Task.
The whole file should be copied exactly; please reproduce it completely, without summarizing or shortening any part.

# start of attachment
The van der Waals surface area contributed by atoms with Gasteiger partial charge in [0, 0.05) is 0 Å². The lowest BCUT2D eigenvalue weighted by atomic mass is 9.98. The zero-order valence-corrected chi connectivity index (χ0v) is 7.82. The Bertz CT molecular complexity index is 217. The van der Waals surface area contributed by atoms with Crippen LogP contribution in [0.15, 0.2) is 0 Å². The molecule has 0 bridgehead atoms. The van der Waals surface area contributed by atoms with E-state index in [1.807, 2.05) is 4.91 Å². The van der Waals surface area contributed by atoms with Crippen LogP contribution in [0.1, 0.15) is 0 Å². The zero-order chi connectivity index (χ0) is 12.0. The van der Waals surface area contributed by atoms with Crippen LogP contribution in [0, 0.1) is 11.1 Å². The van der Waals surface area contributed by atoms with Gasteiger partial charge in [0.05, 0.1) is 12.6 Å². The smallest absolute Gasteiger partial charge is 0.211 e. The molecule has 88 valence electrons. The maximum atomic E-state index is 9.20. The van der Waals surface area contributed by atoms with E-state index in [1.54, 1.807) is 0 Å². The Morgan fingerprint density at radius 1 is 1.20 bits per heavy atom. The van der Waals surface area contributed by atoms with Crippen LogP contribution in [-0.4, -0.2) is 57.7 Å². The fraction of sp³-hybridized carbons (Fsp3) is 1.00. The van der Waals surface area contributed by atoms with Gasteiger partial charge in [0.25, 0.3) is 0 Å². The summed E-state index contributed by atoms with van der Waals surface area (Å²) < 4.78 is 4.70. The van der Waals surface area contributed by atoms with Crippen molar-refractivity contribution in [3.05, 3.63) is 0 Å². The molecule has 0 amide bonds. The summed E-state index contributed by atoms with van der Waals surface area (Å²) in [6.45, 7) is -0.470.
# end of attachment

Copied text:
The van der Waals surface area contributed by atoms with Gasteiger partial charge in [0, 0.05) is 0 Å². The lowest BCUT2D eigenvalue weighted by atomic mass is 9.98. The zero-order valence-corrected chi connectivity index (χ0v) is 7.82. The Bertz CT molecular complexity index is 217. The van der Waals surface area contributed by atoms with Crippen LogP contribution in [0.15, 0.2) is 0 Å². The molecule has 0 bridgehead atoms. The van der Waals surface area contributed by atoms with E-state index in [1.807, 2.05) is 4.91 Å². The van der Waals surface area contributed by atoms with Crippen LogP contribution in [0.1, 0.15) is 0 Å². The zero-order chi connectivity index (χ0) is 12.0. The van der Waals surface area contributed by atoms with Crippen LogP contribution in [0, 0.1) is 11.1 Å². The van der Waals surface area contributed by atoms with Gasteiger partial charge in [0.05, 0.1) is 12.6 Å². The smallest absolute Gasteiger partial charge is 0.211 e. The molecule has 88 valence electrons. The maximum atomic E-state index is 9.20. The van der Waals surface area contributed by atoms with E-state index in [1.54, 1.807) is 0 Å². The Morgan fingerprint density at radius 1 is 1.20 bits per heavy atom. The van der Waals surface area contributed by atoms with Crippen LogP contribution in [-0.4, -0.2) is 57.7 Å². The fraction of sp³-hybridized carbons (Fsp3) is 1.00. The van der Waals surface area contributed by atoms with Gasteiger partial charge in [0.25, 0.3) is 0 Å². The summed E-state index contributed by atoms with van der Waals surface area (Å²) < 4.78 is 4.70. The van der Waals surface area contributed by atoms with Crippen molar-refractivity contribution in [3.05, 3.63) is 0 Å². The molecule has 0 amide bonds. The summed E-state index contributed by atoms with van der Waals surface area (Å²) in [6.45, 7) is -0.470.